The Tasmanian devil has become one of the state’s most iconic species. However, population numbers of the devils have been plummeting. The Devil Dietary Study is an initiative by the Save the Tasmanian Devil Program (STDP) to monitor and manage the introduced devil population on Maria Island. The project was undertaken in 2012 to combat low population numbers of Tasmanian devils, by relocating them to Maria Island where they would not be affected by the Devil Facial Tumour Disease. The Green Guardian’s Devil Dietary Study asks volunteers to locate and record scats left by devils. These scats provide important information allowing STDP to monitor devil eating habits, giving them an insight to how the devils coexist with other fauna species on Maria Island.

Maria Island Walk

Situated on Maria Island, the Maria Island Walk offers a four day guided walk through this spectacular National Park. Guests have the opportunity to experience Tasmania’s unique wildlife, scenery and history. During their tour, Maria Island Walk guides facilitate the Green Guardian’s Devil Dietary Study project for the guests.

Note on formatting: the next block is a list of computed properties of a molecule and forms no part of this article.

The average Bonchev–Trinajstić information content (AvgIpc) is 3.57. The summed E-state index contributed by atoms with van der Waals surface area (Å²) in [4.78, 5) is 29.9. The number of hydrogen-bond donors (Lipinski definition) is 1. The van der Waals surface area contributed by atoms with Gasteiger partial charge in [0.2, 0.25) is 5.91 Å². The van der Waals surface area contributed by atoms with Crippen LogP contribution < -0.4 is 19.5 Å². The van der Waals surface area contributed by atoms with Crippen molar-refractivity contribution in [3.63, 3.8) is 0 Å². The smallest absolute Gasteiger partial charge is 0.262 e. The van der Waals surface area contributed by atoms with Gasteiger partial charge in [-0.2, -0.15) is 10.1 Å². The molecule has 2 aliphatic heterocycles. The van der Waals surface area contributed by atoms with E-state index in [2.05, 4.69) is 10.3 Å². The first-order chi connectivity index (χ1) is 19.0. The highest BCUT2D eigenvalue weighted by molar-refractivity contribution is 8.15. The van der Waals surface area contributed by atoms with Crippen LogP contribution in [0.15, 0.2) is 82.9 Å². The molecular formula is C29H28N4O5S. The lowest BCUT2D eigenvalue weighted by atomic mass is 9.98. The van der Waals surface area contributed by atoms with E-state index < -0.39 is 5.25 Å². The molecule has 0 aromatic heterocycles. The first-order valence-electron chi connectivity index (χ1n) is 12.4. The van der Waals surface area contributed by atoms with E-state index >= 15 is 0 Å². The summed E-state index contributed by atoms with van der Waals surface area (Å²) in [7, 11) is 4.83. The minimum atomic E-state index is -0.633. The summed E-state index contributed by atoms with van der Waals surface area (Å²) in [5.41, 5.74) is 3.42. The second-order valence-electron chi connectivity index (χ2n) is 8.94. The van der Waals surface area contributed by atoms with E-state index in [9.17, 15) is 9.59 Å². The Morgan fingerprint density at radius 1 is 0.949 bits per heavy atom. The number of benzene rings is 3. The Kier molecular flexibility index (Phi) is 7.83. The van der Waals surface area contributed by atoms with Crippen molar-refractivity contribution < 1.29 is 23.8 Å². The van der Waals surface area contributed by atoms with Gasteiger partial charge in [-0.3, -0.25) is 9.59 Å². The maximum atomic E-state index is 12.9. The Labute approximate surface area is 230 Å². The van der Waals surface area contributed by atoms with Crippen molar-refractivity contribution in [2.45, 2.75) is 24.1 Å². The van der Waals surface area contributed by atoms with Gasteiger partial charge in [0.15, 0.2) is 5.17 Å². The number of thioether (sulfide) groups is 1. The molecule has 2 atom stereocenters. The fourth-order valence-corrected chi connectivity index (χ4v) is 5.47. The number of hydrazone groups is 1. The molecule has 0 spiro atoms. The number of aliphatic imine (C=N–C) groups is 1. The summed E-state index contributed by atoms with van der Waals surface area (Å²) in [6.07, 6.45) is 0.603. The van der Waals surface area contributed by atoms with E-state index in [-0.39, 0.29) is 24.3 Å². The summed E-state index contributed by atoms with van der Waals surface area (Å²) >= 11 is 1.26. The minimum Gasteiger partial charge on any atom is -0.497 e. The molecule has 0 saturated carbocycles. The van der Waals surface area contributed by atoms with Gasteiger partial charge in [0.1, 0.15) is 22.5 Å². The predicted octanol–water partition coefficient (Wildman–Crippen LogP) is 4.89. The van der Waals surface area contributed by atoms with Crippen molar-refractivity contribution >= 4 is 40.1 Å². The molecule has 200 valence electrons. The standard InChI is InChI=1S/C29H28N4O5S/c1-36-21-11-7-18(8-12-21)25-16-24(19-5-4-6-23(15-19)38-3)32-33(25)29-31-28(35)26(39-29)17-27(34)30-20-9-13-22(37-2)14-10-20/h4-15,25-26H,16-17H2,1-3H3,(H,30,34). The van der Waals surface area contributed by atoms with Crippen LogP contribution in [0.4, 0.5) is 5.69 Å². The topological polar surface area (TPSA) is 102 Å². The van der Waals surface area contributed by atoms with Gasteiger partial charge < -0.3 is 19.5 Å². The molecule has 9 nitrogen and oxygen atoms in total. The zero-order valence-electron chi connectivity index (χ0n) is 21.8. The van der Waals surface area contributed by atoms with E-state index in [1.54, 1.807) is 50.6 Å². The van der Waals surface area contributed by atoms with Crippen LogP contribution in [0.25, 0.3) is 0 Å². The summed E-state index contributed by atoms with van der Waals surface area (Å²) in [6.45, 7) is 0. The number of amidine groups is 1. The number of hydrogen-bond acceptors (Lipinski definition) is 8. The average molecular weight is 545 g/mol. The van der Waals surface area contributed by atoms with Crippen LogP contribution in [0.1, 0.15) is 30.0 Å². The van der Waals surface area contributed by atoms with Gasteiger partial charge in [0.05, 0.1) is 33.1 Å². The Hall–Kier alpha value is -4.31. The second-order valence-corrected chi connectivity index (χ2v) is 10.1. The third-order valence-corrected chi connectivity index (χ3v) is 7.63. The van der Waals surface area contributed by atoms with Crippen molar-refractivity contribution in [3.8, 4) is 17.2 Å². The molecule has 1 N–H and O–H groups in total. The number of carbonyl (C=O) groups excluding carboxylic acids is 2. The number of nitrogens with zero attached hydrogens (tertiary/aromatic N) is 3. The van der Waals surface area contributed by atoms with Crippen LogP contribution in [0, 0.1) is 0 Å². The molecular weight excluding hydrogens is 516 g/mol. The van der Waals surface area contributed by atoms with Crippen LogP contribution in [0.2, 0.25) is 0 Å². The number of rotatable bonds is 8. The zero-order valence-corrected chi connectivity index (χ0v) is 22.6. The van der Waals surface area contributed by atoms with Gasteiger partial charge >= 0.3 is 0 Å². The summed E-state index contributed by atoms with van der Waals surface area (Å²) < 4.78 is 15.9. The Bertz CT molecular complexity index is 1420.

Update May 2015

This season a total of 24 scats were collected by 40 voluntourists over the course of three trips on Maria Island. Last season, the evidence from the scats showed that the devils are consuming a number of different species on the island including brushtail possums, common wombats and pademelons (see graph 1). When the results are collated from this season’s scats, it will be interesting to compare the results of these from last season.

Graph 1 illustrates the diet of devils whose scats were collected during the Devil Dietary Study on Maria Island during the 2013-14 tourist season (click to enlarge)

Update March 2014

Tasmanian devil scat collection